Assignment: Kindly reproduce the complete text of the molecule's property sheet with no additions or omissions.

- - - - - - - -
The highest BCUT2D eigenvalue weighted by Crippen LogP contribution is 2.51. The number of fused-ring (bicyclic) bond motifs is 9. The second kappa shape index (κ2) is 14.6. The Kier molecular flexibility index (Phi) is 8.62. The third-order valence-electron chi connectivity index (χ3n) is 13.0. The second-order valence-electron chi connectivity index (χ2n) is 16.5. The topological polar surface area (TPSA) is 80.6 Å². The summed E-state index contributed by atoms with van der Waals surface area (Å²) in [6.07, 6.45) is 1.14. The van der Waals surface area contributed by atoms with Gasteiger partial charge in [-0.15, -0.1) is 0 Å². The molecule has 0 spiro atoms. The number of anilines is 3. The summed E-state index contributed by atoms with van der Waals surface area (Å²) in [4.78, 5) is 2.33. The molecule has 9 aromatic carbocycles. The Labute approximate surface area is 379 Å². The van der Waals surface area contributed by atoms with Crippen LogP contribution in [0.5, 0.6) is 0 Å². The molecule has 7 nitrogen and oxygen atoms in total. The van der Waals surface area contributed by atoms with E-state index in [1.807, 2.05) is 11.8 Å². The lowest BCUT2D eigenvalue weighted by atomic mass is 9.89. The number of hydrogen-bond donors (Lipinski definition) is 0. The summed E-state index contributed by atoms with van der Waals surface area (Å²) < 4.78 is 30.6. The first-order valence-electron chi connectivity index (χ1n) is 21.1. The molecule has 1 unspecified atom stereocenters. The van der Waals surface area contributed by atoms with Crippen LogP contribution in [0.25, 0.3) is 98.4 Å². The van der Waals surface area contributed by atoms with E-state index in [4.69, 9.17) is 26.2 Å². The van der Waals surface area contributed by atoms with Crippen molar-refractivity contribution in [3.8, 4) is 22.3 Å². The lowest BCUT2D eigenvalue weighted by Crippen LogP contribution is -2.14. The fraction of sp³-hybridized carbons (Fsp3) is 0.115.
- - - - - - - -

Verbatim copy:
The highest BCUT2D eigenvalue weighted by Crippen LogP contribution is 2.51. The number of fused-ring (bicyclic) bond motifs is 9. The second kappa shape index (κ2) is 14.6. The Kier molecular flexibility index (Phi) is 8.62. The third-order valence-electron chi connectivity index (χ3n) is 13.0. The second-order valence-electron chi connectivity index (χ2n) is 16.5. The topological polar surface area (TPSA) is 80.6 Å². The summed E-state index contributed by atoms with van der Waals surface area (Å²) in [6.07, 6.45) is 1.14. The van der Waals surface area contributed by atoms with Gasteiger partial charge in [-0.15, -0.1) is 0 Å². The molecule has 0 spiro atoms. The number of anilines is 3. The summed E-state index contributed by atoms with van der Waals surface area (Å²) in [4.78, 5) is 2.33. The molecule has 9 aromatic carbocycles. The Labute approximate surface area is 379 Å². The van der Waals surface area contributed by atoms with Crippen LogP contribution in [0.5, 0.6) is 0 Å². The molecule has 7 nitrogen and oxygen atoms in total. The van der Waals surface area contributed by atoms with E-state index in [1.807, 2.05) is 11.8 Å². The lowest BCUT2D eigenvalue weighted by atomic mass is 9.89. The number of hydrogen-bond donors (Lipinski definition) is 0. The summed E-state index contributed by atoms with van der Waals surface area (Å²) < 4.78 is 30.6. The first-order valence-electron chi connectivity index (χ1n) is 21.1. The molecule has 1 unspecified atom stereocenters. The van der Waals surface area contributed by atoms with Crippen LogP contribution in [0.25, 0.3) is 98.4 Å². The van der Waals surface area contributed by atoms with E-state index in [4.69, 9.17) is 26.2 Å². The van der Waals surface area contributed by atoms with Crippen molar-refractivity contribution in [3.8, 4) is 22.3 Å². The lowest BCUT2D eigenvalue weighted by Crippen LogP contribution is -2.14. The fraction of sp³-hybridized carbons (Fsp3) is 0.115.